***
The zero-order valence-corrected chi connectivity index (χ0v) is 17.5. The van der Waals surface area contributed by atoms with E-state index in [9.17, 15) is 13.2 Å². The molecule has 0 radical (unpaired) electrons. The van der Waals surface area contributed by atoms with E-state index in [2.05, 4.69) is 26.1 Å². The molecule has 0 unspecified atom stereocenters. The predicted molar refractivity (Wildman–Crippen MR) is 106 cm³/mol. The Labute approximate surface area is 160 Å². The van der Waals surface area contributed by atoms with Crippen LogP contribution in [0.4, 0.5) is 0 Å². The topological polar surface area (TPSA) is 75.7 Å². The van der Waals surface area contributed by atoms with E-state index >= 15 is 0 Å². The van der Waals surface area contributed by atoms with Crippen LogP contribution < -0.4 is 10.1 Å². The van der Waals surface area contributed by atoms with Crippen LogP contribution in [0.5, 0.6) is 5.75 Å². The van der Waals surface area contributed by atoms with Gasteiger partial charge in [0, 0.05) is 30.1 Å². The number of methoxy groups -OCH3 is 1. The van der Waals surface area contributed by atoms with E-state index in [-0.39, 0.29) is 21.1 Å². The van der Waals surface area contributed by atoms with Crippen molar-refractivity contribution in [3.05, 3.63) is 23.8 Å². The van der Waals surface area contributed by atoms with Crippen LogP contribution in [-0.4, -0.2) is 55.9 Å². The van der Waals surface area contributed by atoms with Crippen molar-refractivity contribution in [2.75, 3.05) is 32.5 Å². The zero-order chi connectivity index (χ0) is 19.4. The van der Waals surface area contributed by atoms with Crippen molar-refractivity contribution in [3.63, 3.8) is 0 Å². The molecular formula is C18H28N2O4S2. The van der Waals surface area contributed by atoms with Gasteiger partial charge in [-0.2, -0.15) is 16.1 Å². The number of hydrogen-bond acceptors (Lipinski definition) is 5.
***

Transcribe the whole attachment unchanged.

The zero-order valence-corrected chi connectivity index (χ0v) is 17.5. The van der Waals surface area contributed by atoms with E-state index in [9.17, 15) is 13.2 Å². The molecule has 0 radical (unpaired) electrons. The van der Waals surface area contributed by atoms with E-state index in [2.05, 4.69) is 26.1 Å². The molecule has 0 unspecified atom stereocenters. The predicted molar refractivity (Wildman–Crippen MR) is 106 cm³/mol. The Labute approximate surface area is 160 Å². The van der Waals surface area contributed by atoms with Crippen LogP contribution in [0.4, 0.5) is 0 Å². The topological polar surface area (TPSA) is 75.7 Å². The van der Waals surface area contributed by atoms with E-state index >= 15 is 0 Å². The van der Waals surface area contributed by atoms with Crippen LogP contribution < -0.4 is 10.1 Å². The van der Waals surface area contributed by atoms with Crippen LogP contribution in [0.5, 0.6) is 5.75 Å². The van der Waals surface area contributed by atoms with Gasteiger partial charge in [0, 0.05) is 30.1 Å². The number of methoxy groups -OCH3 is 1. The van der Waals surface area contributed by atoms with E-state index in [-0.39, 0.29) is 21.1 Å². The van der Waals surface area contributed by atoms with Crippen molar-refractivity contribution in [3.05, 3.63) is 23.8 Å². The van der Waals surface area contributed by atoms with Crippen LogP contribution in [-0.4, -0.2) is 55.9 Å². The van der Waals surface area contributed by atoms with Crippen molar-refractivity contribution in [2.75, 3.05) is 32.5 Å². The zero-order chi connectivity index (χ0) is 19.4. The van der Waals surface area contributed by atoms with Crippen molar-refractivity contribution in [3.63, 3.8) is 0 Å². The molecular formula is C18H28N2O4S2. The van der Waals surface area contributed by atoms with Gasteiger partial charge in [-0.2, -0.15) is 16.1 Å². The number of hydrogen-bond acceptors (Lipinski definition) is 5.